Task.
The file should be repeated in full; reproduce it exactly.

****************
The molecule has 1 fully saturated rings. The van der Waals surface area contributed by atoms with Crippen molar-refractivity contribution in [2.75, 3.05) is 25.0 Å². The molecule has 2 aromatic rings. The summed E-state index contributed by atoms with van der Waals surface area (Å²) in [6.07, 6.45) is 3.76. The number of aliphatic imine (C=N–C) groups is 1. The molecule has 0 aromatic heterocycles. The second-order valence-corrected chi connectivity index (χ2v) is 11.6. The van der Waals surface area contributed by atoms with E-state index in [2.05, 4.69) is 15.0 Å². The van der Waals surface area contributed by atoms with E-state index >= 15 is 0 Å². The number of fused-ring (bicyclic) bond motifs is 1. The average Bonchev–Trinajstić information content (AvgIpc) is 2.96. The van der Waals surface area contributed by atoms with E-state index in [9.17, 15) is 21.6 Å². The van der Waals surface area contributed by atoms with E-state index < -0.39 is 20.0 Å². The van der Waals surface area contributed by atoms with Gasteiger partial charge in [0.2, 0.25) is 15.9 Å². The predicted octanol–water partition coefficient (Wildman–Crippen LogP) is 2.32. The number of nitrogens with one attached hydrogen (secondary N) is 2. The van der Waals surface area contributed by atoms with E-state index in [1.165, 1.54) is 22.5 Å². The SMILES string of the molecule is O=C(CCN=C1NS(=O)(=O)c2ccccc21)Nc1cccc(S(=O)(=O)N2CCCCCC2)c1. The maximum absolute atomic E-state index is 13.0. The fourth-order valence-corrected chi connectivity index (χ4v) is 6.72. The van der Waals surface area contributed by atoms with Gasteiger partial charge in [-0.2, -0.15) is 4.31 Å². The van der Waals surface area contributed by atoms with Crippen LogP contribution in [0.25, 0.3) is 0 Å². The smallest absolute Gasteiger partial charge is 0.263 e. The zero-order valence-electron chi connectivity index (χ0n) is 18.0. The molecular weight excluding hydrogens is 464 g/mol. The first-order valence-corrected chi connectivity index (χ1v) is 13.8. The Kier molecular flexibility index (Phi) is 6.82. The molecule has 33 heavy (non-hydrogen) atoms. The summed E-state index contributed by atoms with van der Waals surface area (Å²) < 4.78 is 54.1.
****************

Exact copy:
The molecule has 1 fully saturated rings. The van der Waals surface area contributed by atoms with Crippen molar-refractivity contribution in [2.75, 3.05) is 25.0 Å². The molecule has 2 aromatic rings. The summed E-state index contributed by atoms with van der Waals surface area (Å²) in [6.07, 6.45) is 3.76. The number of aliphatic imine (C=N–C) groups is 1. The molecule has 0 aromatic heterocycles. The second-order valence-corrected chi connectivity index (χ2v) is 11.6. The van der Waals surface area contributed by atoms with E-state index in [2.05, 4.69) is 15.0 Å². The van der Waals surface area contributed by atoms with E-state index >= 15 is 0 Å². The number of fused-ring (bicyclic) bond motifs is 1. The average Bonchev–Trinajstić information content (AvgIpc) is 2.96. The van der Waals surface area contributed by atoms with E-state index in [9.17, 15) is 21.6 Å². The van der Waals surface area contributed by atoms with E-state index < -0.39 is 20.0 Å². The van der Waals surface area contributed by atoms with Gasteiger partial charge in [0.2, 0.25) is 15.9 Å². The predicted octanol–water partition coefficient (Wildman–Crippen LogP) is 2.32. The number of nitrogens with one attached hydrogen (secondary N) is 2. The van der Waals surface area contributed by atoms with E-state index in [1.165, 1.54) is 22.5 Å². The SMILES string of the molecule is O=C(CCN=C1NS(=O)(=O)c2ccccc21)Nc1cccc(S(=O)(=O)N2CCCCCC2)c1. The maximum absolute atomic E-state index is 13.0. The fourth-order valence-corrected chi connectivity index (χ4v) is 6.72. The van der Waals surface area contributed by atoms with Gasteiger partial charge in [-0.2, -0.15) is 4.31 Å². The van der Waals surface area contributed by atoms with Crippen LogP contribution in [0.25, 0.3) is 0 Å². The smallest absolute Gasteiger partial charge is 0.263 e. The zero-order valence-electron chi connectivity index (χ0n) is 18.0. The molecular weight excluding hydrogens is 464 g/mol. The first-order valence-corrected chi connectivity index (χ1v) is 13.8. The Kier molecular flexibility index (Phi) is 6.82. The molecule has 33 heavy (non-hydrogen) atoms. The summed E-state index contributed by atoms with van der Waals surface area (Å²) < 4.78 is 54.1.